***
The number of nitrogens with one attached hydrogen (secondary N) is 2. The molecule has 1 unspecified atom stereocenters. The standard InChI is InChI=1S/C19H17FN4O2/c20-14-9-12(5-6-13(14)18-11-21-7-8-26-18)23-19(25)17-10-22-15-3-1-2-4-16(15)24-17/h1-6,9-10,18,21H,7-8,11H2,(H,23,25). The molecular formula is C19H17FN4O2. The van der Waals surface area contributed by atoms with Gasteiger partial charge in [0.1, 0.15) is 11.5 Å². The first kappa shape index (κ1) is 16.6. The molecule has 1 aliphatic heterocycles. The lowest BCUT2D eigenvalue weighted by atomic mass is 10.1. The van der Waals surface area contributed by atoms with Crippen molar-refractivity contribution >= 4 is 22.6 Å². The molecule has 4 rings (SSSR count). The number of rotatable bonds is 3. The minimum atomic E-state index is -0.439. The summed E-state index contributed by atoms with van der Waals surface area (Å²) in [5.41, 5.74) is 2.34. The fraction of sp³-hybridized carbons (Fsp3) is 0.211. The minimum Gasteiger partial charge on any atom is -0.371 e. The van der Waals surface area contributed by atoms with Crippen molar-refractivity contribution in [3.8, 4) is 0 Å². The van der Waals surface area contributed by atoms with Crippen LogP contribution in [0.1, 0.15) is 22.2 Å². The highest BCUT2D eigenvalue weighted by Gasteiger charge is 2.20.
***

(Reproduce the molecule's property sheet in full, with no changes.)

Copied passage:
The number of nitrogens with one attached hydrogen (secondary N) is 2. The molecule has 1 unspecified atom stereocenters. The standard InChI is InChI=1S/C19H17FN4O2/c20-14-9-12(5-6-13(14)18-11-21-7-8-26-18)23-19(25)17-10-22-15-3-1-2-4-16(15)24-17/h1-6,9-10,18,21H,7-8,11H2,(H,23,25). The molecular formula is C19H17FN4O2. The van der Waals surface area contributed by atoms with Gasteiger partial charge in [0.1, 0.15) is 11.5 Å². The first kappa shape index (κ1) is 16.6. The molecule has 1 aliphatic heterocycles. The lowest BCUT2D eigenvalue weighted by atomic mass is 10.1. The van der Waals surface area contributed by atoms with Crippen molar-refractivity contribution >= 4 is 22.6 Å². The molecule has 4 rings (SSSR count). The number of rotatable bonds is 3. The minimum atomic E-state index is -0.439. The summed E-state index contributed by atoms with van der Waals surface area (Å²) in [5.41, 5.74) is 2.34. The fraction of sp³-hybridized carbons (Fsp3) is 0.211. The minimum Gasteiger partial charge on any atom is -0.371 e. The van der Waals surface area contributed by atoms with Crippen molar-refractivity contribution in [3.8, 4) is 0 Å². The van der Waals surface area contributed by atoms with Crippen LogP contribution in [0.1, 0.15) is 22.2 Å². The highest BCUT2D eigenvalue weighted by Gasteiger charge is 2.20.